I ran into a blogger named Harry a little over a week ago and he was a classic case. The summery would be, “I believe what I believe and there is no room for discussion.” Makes me wonder what the rank structure would be for the “Seven Army Values.” Does Honesty outrank Loyalty, does Integrity not outrank all? He steadfastly refused to discuss anything. Basically he put me in the character of the smooth talking lawyer/salesman. It’s just sad to see someone shut down like that, crawl into their shell, and wait me out like some kind of hermit crab. It’s not like I was hurling insults like some (you know who you are), I just asked a few questions and pointed out a few things.

If I had a religion, as in, the, “unseen order guides the world,” sense of the word, it would be Sociology. That’s one answer, on the other hand, from the sense that, “religion is the concern which is more important than anything else,” I would say it’s a close call between politics and sex, sex being my religion by a narrow margin. In Sociology, Max Weber tells us that the increasing rationalization, or formal organization, “…cage[s] our imagination and crush[es] the human spirit.” The short hand for this is the “McDonaldization” of America. To me this concept is best illustrated by the political divide that America finds itself staring at one another across the gulf from. I think it was on NPR the other day that I heard someone mention that partisanship in politics today is a reflection of the homogeny of views on respective sides of the political spectrum.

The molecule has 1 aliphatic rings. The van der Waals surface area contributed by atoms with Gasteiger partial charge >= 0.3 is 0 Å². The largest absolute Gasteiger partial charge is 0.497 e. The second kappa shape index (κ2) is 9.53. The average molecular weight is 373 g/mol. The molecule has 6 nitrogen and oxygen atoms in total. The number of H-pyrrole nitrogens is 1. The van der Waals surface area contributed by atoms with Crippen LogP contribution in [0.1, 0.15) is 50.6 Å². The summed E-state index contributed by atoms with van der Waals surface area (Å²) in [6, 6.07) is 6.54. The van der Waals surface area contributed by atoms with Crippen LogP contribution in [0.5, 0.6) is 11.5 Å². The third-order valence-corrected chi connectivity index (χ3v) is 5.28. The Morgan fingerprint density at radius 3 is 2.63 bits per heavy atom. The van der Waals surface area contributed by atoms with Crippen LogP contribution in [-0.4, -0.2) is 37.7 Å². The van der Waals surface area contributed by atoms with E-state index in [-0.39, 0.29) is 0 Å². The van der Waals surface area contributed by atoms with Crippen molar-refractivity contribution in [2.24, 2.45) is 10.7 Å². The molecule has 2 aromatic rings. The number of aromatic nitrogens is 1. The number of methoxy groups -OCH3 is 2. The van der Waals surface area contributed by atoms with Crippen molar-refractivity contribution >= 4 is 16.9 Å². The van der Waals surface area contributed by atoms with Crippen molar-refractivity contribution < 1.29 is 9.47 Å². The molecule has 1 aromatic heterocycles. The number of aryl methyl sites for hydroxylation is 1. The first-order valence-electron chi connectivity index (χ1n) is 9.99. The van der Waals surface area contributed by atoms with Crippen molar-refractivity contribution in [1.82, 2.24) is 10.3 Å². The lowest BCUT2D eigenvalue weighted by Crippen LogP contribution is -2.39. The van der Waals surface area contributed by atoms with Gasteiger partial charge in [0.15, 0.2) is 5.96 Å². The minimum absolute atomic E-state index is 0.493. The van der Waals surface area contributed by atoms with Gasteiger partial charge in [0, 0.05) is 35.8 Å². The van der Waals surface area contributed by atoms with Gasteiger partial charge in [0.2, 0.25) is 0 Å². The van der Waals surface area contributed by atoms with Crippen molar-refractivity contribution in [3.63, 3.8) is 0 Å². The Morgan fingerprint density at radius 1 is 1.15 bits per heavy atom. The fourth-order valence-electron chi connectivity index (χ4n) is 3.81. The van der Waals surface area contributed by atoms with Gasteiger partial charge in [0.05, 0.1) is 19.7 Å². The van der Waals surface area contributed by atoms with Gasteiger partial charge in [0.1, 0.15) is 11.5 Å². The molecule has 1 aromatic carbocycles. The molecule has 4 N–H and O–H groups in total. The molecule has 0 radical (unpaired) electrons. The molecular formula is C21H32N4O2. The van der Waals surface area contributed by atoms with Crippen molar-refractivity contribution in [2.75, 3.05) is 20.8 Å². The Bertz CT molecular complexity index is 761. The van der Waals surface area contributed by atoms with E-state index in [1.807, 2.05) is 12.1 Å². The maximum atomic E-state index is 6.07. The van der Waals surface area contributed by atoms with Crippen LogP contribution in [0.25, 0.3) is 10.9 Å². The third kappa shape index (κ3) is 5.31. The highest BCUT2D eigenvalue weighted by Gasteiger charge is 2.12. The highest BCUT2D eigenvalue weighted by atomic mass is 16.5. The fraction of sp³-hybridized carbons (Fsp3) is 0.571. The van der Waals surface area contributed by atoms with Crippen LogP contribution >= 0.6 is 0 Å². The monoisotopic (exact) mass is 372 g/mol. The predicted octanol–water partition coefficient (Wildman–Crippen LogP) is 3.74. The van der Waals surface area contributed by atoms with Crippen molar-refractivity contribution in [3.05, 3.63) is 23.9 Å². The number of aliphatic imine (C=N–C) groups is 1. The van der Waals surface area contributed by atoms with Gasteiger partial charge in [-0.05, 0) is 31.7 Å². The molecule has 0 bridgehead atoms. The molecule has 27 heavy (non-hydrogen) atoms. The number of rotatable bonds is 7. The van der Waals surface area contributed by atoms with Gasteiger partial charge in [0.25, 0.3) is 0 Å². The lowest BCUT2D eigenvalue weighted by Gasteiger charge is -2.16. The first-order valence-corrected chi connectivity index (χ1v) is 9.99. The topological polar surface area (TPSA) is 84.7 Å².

I hope that my views, whether you agree with them or not (or whether you think I “cut & paste” to much), have made a stab at bucking this trend. I don’t know, maybe that’s just the narcissism talking. Enough ranting…the internets back up.

03 February 2006


Friday Top Ten, Sound Bite & Spin Edition.


GOP pulls a Boehner, again.